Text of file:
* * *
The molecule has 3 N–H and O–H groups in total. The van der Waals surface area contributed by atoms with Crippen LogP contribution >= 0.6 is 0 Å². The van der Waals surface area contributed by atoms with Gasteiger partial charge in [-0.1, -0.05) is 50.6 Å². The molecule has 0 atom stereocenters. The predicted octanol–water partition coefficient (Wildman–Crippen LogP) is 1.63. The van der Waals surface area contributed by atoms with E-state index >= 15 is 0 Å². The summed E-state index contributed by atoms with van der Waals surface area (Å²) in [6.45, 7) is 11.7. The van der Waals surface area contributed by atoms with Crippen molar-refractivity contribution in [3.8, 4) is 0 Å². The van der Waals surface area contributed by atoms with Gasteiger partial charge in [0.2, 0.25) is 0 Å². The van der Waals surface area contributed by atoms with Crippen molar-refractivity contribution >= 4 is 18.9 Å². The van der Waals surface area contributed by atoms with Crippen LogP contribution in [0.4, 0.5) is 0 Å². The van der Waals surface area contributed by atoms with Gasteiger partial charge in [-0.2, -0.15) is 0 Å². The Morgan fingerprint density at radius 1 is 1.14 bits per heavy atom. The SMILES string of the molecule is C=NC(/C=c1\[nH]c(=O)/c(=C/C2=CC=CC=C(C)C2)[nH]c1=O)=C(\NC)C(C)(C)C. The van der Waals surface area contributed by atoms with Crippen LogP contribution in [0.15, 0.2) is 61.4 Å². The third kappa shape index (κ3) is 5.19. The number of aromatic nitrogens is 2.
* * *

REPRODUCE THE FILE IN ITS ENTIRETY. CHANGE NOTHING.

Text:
The molecule has 3 N–H and O–H groups in total. The van der Waals surface area contributed by atoms with Crippen LogP contribution >= 0.6 is 0 Å². The van der Waals surface area contributed by atoms with Gasteiger partial charge in [-0.1, -0.05) is 50.6 Å². The molecule has 0 atom stereocenters. The predicted octanol–water partition coefficient (Wildman–Crippen LogP) is 1.63. The van der Waals surface area contributed by atoms with E-state index >= 15 is 0 Å². The summed E-state index contributed by atoms with van der Waals surface area (Å²) in [6.45, 7) is 11.7. The van der Waals surface area contributed by atoms with Crippen molar-refractivity contribution in [3.8, 4) is 0 Å². The van der Waals surface area contributed by atoms with Gasteiger partial charge in [0.2, 0.25) is 0 Å². The van der Waals surface area contributed by atoms with Crippen molar-refractivity contribution >= 4 is 18.9 Å². The van der Waals surface area contributed by atoms with Crippen LogP contribution in [0.4, 0.5) is 0 Å². The van der Waals surface area contributed by atoms with Gasteiger partial charge in [-0.2, -0.15) is 0 Å². The Morgan fingerprint density at radius 1 is 1.14 bits per heavy atom. The SMILES string of the molecule is C=NC(/C=c1\[nH]c(=O)/c(=C/C2=CC=CC=C(C)C2)[nH]c1=O)=C(\NC)C(C)(C)C. The van der Waals surface area contributed by atoms with Crippen LogP contribution in [0.15, 0.2) is 61.4 Å². The third kappa shape index (κ3) is 5.19. The number of aromatic nitrogens is 2.